The Tsunami of Health Care Rulemaking: Strategies for Survival and Success
In 2011–2015, health care regulation changes will present new challenges and opportunities to the novice lawyer in a general practice law office. Our purpose in this Article is to guide the novice at federal administrative rulemaking through the very challenging rulemaking aspects of implementing the Patient Protection and Affordable Care Act (PPACA or the Act). Even if you skipped the administrative law and health law courses in law school, your clients will ask for your help, and you can cheerily offer to guide them. Individuals, nonprofit groups, companies, doctors, pharmacies, hospitals, local governments, states, insurers, investment analysts, and product manufacturers are among the many types of law firm clients who will struggle with the implementation of the 2010 health care reform legislation. How well you perform in this rule-writing context may shape the future of your practice when more health law issues arise for your clients.
So much money is at stake for these clients that accurate advising and thoughtful preparation on Department of Health and Human Services (HHS) rules could be essential to sustaining your role in those clients’ profitable health care businesses. Rulemaking comments, well crafted and effectively supported by data, will be your future goal in serving these clients. Your sensitivity to federal and state motivations will result in more effective comments and meeting participation; the clients will benefit from your thoughtful preparatory work.
We confess that a guide to this massive law is impossible in these few short pages. We could try to parse its 406,887 words, slog through the 906-page PDF version from the Government Printing Office website, or even dance through the twelve-page table of contents for Public Laws 111-148 and 111-152, the basic statute and the companion “reconciliation” bill. Instead, in order to be both pragmatic and helpful, we will orient this Article toward aiding the novice in successfully drafting and submitting comments on the many agency rules that implement the new law’s complex commands and constraints.
There is no question that PPACA will result in a tsunami of new administrative rulemaking. Although some of this important work has already begun and will be discussed below, there is still much more to come. This rulemaking will be contentious, pitting politicians, agency heads, insurers, industry lobbyists, health care consumer advocates, and individuals against each other in a monumental battle to shape the regulations that will ultimately define health care in America. By analogy, those health care participants who wander onto the PPACA “beachfront” unaware and unprepared for this particular tsunami could be overwhelmed by the roiling flood of red tape before they have a real opportunity to have any impact on the rulemaking process.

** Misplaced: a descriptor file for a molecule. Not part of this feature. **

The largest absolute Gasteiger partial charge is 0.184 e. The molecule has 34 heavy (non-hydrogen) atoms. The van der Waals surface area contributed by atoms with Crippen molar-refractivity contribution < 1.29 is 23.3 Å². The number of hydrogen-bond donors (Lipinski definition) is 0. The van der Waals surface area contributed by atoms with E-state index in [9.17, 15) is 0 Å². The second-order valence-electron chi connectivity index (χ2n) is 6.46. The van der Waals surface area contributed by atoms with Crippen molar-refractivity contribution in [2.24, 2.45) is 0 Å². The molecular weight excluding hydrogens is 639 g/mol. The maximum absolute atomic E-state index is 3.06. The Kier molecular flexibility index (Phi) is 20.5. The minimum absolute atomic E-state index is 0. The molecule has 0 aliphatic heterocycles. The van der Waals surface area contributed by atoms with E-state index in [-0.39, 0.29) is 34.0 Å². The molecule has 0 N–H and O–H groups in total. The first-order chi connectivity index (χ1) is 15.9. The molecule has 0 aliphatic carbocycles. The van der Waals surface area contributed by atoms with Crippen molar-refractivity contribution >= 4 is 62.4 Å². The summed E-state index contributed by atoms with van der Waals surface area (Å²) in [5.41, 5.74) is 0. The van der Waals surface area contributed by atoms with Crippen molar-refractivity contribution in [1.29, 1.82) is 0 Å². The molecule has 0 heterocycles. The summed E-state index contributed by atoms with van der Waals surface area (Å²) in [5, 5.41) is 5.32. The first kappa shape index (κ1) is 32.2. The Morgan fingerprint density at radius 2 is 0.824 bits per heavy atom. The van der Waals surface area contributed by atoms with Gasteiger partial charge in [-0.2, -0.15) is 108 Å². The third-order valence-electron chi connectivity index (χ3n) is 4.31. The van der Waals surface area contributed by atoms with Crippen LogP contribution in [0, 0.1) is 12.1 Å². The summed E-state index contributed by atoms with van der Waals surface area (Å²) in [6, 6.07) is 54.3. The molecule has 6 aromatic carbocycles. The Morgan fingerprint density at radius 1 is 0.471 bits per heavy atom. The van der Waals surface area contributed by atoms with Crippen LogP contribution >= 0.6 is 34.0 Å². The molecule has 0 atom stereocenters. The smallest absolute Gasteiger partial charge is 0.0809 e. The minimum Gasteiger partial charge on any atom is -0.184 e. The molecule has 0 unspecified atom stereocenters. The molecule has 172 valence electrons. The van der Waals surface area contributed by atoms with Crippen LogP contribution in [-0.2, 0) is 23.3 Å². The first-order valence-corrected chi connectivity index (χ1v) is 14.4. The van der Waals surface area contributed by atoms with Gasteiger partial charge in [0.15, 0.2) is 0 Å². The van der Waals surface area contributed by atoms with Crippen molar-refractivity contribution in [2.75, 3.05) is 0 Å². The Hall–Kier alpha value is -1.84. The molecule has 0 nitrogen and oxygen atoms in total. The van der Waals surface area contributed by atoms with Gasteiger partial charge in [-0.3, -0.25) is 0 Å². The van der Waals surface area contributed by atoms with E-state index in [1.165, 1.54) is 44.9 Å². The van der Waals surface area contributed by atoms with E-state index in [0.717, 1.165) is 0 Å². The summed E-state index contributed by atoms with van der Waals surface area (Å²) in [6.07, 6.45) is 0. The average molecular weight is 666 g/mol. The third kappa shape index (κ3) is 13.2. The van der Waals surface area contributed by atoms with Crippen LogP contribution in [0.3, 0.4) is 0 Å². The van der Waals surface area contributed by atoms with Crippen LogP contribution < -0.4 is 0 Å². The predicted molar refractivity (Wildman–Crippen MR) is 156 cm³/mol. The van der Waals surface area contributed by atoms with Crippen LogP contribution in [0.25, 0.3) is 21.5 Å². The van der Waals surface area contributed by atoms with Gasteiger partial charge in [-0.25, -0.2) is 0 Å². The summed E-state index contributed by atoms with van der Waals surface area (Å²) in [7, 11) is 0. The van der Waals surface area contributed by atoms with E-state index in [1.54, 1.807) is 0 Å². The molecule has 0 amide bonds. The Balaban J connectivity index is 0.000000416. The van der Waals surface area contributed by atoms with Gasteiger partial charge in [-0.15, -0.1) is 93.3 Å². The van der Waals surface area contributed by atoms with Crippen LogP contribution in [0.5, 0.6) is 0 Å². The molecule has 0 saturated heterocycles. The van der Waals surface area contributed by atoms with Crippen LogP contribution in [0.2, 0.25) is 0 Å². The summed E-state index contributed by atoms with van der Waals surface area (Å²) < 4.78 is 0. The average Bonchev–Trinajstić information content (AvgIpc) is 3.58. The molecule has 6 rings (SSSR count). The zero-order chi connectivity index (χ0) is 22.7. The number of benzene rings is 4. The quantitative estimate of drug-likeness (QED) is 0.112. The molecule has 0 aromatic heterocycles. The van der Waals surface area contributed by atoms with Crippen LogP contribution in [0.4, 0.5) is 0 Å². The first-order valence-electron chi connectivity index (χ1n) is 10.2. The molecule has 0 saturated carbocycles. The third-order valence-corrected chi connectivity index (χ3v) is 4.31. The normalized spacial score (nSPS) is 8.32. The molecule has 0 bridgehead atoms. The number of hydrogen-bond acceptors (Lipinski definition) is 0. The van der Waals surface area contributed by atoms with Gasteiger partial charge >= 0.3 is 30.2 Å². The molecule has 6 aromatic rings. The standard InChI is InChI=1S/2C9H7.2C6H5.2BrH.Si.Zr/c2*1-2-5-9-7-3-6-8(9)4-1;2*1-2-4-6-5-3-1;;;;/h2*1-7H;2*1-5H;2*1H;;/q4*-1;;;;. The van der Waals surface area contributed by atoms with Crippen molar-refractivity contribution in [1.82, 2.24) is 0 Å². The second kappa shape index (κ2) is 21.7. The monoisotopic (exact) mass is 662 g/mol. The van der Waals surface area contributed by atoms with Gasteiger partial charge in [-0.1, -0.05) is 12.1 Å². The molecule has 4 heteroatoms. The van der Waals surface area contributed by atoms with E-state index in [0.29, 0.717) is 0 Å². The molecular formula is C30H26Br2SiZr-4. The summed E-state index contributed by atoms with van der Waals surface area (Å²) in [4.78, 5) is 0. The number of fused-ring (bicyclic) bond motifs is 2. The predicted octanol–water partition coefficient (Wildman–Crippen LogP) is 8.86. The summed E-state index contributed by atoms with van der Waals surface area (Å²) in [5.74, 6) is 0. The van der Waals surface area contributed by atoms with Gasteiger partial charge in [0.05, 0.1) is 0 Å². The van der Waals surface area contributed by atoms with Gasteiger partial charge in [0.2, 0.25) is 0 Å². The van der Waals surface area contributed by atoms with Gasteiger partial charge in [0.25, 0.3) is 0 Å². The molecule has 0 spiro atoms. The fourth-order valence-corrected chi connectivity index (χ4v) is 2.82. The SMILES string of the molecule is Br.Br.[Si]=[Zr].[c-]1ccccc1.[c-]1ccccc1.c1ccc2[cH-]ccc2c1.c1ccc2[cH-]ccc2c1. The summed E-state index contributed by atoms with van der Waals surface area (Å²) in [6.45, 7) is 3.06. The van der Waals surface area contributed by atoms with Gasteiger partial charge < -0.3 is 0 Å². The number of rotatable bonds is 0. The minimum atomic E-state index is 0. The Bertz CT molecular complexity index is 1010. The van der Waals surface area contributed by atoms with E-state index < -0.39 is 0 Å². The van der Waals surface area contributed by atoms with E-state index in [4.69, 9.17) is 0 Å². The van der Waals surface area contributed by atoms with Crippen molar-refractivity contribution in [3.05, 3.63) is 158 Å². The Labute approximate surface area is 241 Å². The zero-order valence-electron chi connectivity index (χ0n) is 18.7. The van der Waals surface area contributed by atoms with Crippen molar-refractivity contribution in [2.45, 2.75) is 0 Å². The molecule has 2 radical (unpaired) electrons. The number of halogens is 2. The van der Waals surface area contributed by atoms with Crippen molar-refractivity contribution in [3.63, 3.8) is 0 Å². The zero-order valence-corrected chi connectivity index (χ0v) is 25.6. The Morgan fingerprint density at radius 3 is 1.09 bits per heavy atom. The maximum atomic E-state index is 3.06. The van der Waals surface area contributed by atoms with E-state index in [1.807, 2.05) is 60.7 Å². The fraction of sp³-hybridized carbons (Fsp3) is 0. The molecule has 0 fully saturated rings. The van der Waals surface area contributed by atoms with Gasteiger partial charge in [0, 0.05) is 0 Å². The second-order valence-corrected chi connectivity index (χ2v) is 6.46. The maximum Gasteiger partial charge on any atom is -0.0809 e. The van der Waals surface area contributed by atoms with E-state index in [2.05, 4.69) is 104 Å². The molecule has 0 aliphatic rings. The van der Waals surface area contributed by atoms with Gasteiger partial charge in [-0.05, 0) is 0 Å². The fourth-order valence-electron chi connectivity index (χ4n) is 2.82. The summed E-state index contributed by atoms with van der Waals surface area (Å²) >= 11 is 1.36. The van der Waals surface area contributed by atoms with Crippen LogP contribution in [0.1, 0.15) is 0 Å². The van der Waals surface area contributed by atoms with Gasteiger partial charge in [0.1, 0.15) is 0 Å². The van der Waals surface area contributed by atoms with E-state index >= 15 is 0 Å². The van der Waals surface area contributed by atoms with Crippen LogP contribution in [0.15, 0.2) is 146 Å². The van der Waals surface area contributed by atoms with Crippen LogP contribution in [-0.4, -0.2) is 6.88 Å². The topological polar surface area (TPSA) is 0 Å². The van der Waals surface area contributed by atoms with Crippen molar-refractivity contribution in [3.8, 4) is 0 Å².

If the aphorism is correct that “the world is run by those who show up,” the 2011 world of health care reform rulemaking is being run by a few dozen law firms and corporate lobbyists, that represent major industries with financial stakes in the PPACA reforms. They have equal free speech rights, but their sophistication in rulemaking can make them seem more equal than other smaller players.
This Article will target the needs of the small firm, solo, or public interest attorney who cares enough to advocate for the economic interests of citizens, patients, and less affluent players. We hope to provide you with the navigational tools you will need to have a say in this critical rulemaking that will define health care delivery and medical cost coverage for decades to come. This Article will also provide an overview of some of the most critical provisions in the legislation and an explanation of where the rulemaking on those segments will take us.
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